Indian Civil Services Act 1861
A competitive examination was organized in 1853, but the Indians could not seek entry. However, the system of reserving principal posts for the members of the covenanted service (means British) was introduced in 1858.
- The Indian Civil Services Act, 1861, validated a number of irregular appointments which were made in India to meet the exigencies in disregard of the restriction that all offices in the civil cadre of the company’s service in India were reserved to the civil services of the Presidency.
- The recruitment in the civil services was scheduled which also included the number of appointments to be filled “only by the members of the covenanted Civil Service in Future”.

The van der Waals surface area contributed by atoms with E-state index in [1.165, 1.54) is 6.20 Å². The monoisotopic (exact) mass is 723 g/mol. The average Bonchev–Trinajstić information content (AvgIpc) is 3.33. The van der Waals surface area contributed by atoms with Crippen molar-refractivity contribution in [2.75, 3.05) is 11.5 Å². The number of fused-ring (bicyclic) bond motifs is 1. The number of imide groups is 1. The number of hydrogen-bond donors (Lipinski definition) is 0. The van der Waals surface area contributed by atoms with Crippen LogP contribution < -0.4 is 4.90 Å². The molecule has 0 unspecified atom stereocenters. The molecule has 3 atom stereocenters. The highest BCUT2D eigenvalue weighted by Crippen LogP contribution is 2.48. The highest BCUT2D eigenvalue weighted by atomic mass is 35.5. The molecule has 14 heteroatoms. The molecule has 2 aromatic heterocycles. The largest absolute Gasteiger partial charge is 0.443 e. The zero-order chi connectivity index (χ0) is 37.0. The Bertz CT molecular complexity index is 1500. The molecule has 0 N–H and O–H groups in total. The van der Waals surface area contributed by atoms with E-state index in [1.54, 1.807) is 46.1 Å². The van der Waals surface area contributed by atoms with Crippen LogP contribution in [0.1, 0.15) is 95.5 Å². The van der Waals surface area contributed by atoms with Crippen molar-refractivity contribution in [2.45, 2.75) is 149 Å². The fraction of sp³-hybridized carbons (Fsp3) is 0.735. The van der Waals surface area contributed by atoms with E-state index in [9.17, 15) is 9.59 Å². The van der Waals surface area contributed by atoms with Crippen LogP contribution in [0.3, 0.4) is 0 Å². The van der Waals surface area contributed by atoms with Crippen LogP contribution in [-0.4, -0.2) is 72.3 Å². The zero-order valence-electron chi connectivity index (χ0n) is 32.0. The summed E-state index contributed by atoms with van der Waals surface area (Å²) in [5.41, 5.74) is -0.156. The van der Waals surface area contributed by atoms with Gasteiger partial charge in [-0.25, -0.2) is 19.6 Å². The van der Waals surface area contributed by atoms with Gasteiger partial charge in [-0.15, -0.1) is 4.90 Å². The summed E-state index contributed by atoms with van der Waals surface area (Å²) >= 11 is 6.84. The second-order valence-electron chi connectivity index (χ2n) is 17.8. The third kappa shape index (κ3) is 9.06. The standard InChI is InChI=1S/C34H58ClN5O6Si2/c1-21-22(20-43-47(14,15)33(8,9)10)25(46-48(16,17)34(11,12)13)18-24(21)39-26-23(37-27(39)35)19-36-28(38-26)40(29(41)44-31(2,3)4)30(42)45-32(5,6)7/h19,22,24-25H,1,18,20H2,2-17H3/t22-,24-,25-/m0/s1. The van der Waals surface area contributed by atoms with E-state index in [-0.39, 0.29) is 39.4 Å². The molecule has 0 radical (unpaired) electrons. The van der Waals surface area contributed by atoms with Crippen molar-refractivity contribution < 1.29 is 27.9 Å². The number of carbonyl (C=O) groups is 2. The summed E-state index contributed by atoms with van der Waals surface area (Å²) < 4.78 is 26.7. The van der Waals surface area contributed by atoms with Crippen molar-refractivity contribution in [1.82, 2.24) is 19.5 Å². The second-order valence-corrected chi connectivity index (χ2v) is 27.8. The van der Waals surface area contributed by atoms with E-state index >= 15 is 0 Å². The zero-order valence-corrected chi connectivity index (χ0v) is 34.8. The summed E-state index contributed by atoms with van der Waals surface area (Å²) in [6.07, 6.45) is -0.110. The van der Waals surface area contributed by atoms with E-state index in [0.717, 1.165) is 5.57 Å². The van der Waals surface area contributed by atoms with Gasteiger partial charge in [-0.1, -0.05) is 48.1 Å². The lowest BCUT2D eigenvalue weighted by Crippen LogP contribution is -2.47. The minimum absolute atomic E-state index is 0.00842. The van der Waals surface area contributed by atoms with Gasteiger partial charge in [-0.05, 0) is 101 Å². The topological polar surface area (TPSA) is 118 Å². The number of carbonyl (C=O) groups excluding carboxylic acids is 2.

- Thus, the Principal posts were reserved for British.
- The civil services act 1861 laid down that any person, whether Indian or European could be appointed to any of the offices (specified in the schedule annexed), provided that he had resided for minimum of 7 years in India.
- The person had to pass an exam in vernacular language of the district, in which he was employed.
- The appointment was also made a subject to departmental tests or other qualifications.
- All appointments were now to be reported to the Secretary of State and unless Secretary of State approves within twelve months, were declared void.
The Indian Civil Services Act could not fulfill the demand of by the educated Indians to secure employment in the Covenanted Civil Service. Further reforms were made later.